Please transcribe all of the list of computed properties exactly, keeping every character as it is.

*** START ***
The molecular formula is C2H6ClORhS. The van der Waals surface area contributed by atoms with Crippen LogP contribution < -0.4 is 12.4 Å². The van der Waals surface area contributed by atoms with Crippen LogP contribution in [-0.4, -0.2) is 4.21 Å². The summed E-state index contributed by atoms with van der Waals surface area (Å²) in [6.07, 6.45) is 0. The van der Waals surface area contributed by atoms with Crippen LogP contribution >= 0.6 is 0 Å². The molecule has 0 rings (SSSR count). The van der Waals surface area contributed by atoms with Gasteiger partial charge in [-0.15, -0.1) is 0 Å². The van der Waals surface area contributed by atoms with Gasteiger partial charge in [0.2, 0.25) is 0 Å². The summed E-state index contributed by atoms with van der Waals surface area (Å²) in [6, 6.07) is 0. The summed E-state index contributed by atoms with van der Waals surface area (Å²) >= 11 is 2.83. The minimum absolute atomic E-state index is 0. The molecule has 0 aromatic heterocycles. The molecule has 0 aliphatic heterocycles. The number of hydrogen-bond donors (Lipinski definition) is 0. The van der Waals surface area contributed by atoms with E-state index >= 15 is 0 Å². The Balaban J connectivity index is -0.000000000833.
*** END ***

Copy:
The molecular formula is C2H6ClORhS. The van der Waals surface area contributed by atoms with Crippen LogP contribution < -0.4 is 12.4 Å². The van der Waals surface area contributed by atoms with Crippen LogP contribution in [-0.4, -0.2) is 4.21 Å². The summed E-state index contributed by atoms with van der Waals surface area (Å²) in [6.07, 6.45) is 0. The van der Waals surface area contributed by atoms with Crippen LogP contribution >= 0.6 is 0 Å². The molecule has 0 rings (SSSR count). The van der Waals surface area contributed by atoms with Gasteiger partial charge in [-0.15, -0.1) is 0 Å². The van der Waals surface area contributed by atoms with Gasteiger partial charge in [0.2, 0.25) is 0 Å². The summed E-state index contributed by atoms with van der Waals surface area (Å²) in [6, 6.07) is 0. The summed E-state index contributed by atoms with van der Waals surface area (Å²) >= 11 is 2.83. The minimum absolute atomic E-state index is 0. The molecule has 0 aromatic heterocycles. The molecule has 0 aliphatic heterocycles. The number of hydrogen-bond donors (Lipinski definition) is 0. The van der Waals surface area contributed by atoms with E-state index >= 15 is 0 Å². The Balaban J connectivity index is -0.000000000833.